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The Martians is a collection of stories, alternate histories, poems, and even the complete text of a planetary constitution based on Kim Stanley Robinson's award-winning Mars trilogy (composed of Red Mars, Green Mars, and Blue Mars). For those unfamiliar with the series, The Martians from the title are the humans who have colonized and terraformed the Red Planet over the course of several generations. While Robinson told their story at considerable length in his novels, The Martians fleshes out some of his more interesting characters and also adds depth to their world.
When it's at its best, this collection presents stand-alone stories of life, love, and work on our celestial neighbor, ranging from the tale of an expedition seeking to conquer Olympus Mons in "Green Mars" to a folksy story of friendship and baseball in "Arthur Sternbach Brings the Curveball to Mars." Unfortunately, some of the material here can be tough going for those unfamiliar with Robinson's Mars milieu. For instance, the ending piece, "Purple Mars," is apparently an autobiographical snippet about the day Robinson finished writing the final novel. That's great stuff for someone who has been following the entire Mars saga from beginning to end, but newcomers will probably not know what to make of it.
Still, there is enough material here to interest anyone on the lookout for some good Mars stories. Although Robinson has made his name by writing fat novels that span dozens of generations and characters, in The Martians he proves that he is also adept at shorter pieces. It's a fine if somewhat uneven collection that serves to round out the Mars universe while providing some excellent reading. --Craig E. Engler --This text refers to the Hardcover edition.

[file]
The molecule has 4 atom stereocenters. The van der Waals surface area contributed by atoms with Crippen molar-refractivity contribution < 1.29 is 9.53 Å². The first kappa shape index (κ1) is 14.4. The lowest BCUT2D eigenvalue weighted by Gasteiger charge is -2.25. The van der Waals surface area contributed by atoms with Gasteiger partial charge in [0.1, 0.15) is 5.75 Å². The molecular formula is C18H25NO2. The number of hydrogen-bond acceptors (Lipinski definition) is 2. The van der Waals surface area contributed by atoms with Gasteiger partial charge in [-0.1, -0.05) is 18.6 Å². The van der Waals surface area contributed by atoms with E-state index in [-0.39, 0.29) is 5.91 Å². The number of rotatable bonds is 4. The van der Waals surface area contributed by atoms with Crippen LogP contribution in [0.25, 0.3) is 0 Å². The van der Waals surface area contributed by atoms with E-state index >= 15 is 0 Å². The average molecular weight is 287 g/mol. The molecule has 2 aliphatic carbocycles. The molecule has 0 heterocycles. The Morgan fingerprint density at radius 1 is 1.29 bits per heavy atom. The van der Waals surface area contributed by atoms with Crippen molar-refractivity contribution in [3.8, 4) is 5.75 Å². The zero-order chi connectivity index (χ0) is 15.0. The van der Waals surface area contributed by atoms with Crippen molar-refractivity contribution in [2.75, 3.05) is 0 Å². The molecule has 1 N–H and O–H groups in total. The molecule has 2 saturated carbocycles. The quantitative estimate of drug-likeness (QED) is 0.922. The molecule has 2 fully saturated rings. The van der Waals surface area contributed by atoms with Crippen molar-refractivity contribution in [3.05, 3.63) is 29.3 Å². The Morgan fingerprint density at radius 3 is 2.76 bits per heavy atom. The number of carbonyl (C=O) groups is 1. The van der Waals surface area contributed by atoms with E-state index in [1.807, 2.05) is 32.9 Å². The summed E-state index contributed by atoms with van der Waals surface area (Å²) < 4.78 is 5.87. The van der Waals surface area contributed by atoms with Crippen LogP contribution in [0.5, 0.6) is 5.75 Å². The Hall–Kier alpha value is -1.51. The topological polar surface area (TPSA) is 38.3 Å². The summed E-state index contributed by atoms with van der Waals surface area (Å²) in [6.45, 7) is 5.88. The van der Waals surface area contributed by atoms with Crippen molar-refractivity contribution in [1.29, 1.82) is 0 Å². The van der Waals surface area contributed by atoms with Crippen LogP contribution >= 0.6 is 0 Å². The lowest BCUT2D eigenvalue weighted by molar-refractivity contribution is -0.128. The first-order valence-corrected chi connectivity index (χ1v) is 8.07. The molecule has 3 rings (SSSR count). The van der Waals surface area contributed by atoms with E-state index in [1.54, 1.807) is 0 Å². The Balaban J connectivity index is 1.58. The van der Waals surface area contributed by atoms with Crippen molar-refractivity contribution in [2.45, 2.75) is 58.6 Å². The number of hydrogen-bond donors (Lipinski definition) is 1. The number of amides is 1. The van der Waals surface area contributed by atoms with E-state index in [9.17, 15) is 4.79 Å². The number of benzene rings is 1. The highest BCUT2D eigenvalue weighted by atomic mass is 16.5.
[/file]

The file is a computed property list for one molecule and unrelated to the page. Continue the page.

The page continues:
From Publishers Weekly
With a Nebula and two Hugos to its credit, Robinson's monumental Mars trilogy (Red Mars, etc.) is one of the most honored series in the history of science fiction. Having finished the trilogy, however, and gone on to write yet another major novel, Antarctica, Robinson realized that he simply wasn't done with the red planet. There were important episodes in the lives of his major characters that hadn't made it into the novels. There were alternate possibilities that he still yearned to explore. There were pages of essays, vignettes, fables, poems, and fictional science and history, all demanding to be written. This collection represents Robinson's further thoughts on Mars. It encompasses a number of new short stories, including at least two set in alternate universes where events have taken place quite differently than in the novels. Among the best entries are "Coyote Makes Trouble," which concerns a plot to capture one of the planet's leading revolutionaries; "Arthur Sternbach Brings the Curveball to Mars," about the effect of Martian gravity on America's favorite pastime; and "Sexual Dimorphism," which involves a Martian scientist whose work strangely echoes his personal life. Also included is "Green Mars," a previously published novella about climbing Olympus Mons, the highest mountain in the solar systemAa wonderful story that, curiously, has no direct connection to Robinson's later novel of the same name. Some of the pieces here will be of interest only to those who have already read the trilogy, but the finest of the short fiction stands firmly on its own. As is the norm with Robinson's work, the stories are beautifully written, the characters are well developed and the author's passion for ecology manifests on every page. (Sept.)